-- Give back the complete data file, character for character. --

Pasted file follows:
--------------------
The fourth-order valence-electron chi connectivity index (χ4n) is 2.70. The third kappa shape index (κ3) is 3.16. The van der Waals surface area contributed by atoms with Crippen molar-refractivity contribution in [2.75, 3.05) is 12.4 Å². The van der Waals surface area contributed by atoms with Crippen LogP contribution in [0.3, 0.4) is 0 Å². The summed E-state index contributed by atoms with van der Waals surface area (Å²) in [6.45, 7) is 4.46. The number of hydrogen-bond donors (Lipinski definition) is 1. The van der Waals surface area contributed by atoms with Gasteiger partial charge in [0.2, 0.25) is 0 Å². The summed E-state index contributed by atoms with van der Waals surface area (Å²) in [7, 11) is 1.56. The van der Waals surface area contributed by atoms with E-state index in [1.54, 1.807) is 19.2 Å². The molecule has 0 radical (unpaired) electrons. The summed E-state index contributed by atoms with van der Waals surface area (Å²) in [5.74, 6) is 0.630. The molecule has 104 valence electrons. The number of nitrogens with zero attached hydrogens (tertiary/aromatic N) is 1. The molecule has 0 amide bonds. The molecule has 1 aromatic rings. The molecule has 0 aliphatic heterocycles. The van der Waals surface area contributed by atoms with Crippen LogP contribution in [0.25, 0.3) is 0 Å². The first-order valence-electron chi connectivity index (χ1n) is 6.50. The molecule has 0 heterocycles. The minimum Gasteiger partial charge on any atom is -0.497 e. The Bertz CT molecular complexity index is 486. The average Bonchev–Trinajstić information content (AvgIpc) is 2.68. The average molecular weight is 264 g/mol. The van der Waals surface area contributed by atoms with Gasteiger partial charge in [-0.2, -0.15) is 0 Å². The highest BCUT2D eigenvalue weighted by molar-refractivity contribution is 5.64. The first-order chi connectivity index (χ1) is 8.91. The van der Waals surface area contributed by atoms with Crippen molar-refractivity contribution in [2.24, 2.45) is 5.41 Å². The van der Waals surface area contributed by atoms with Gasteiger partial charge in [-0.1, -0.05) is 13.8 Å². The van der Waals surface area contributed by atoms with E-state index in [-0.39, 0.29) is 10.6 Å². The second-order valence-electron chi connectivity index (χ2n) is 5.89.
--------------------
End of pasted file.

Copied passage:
The fourth-order valence-electron chi connectivity index (χ4n) is 2.70. The third kappa shape index (κ3) is 3.16. The van der Waals surface area contributed by atoms with Crippen molar-refractivity contribution in [2.75, 3.05) is 12.4 Å². The van der Waals surface area contributed by atoms with Crippen LogP contribution in [0.3, 0.4) is 0 Å². The summed E-state index contributed by atoms with van der Waals surface area (Å²) in [6.45, 7) is 4.46. The number of hydrogen-bond donors (Lipinski definition) is 1. The van der Waals surface area contributed by atoms with Gasteiger partial charge in [0.2, 0.25) is 0 Å². The summed E-state index contributed by atoms with van der Waals surface area (Å²) in [7, 11) is 1.56. The van der Waals surface area contributed by atoms with E-state index in [1.54, 1.807) is 19.2 Å². The molecule has 0 radical (unpaired) electrons. The summed E-state index contributed by atoms with van der Waals surface area (Å²) in [5.74, 6) is 0.630. The molecule has 104 valence electrons. The number of nitrogens with zero attached hydrogens (tertiary/aromatic N) is 1. The molecule has 0 amide bonds. The molecule has 1 aromatic rings. The molecule has 0 aliphatic heterocycles. The van der Waals surface area contributed by atoms with Crippen LogP contribution in [0.25, 0.3) is 0 Å². The first-order valence-electron chi connectivity index (χ1n) is 6.50. The molecule has 0 heterocycles. The minimum Gasteiger partial charge on any atom is -0.497 e. The Bertz CT molecular complexity index is 486. The average Bonchev–Trinajstić information content (AvgIpc) is 2.68. The average molecular weight is 264 g/mol. The van der Waals surface area contributed by atoms with Gasteiger partial charge in [-0.2, -0.15) is 0 Å². The highest BCUT2D eigenvalue weighted by molar-refractivity contribution is 5.64. The first-order chi connectivity index (χ1) is 8.91. The van der Waals surface area contributed by atoms with Crippen molar-refractivity contribution in [2.24, 2.45) is 5.41 Å². The van der Waals surface area contributed by atoms with Gasteiger partial charge in [-0.1, -0.05) is 13.8 Å². The van der Waals surface area contributed by atoms with E-state index in [-0.39, 0.29) is 10.6 Å². The second-order valence-electron chi connectivity index (χ2n) is 5.89.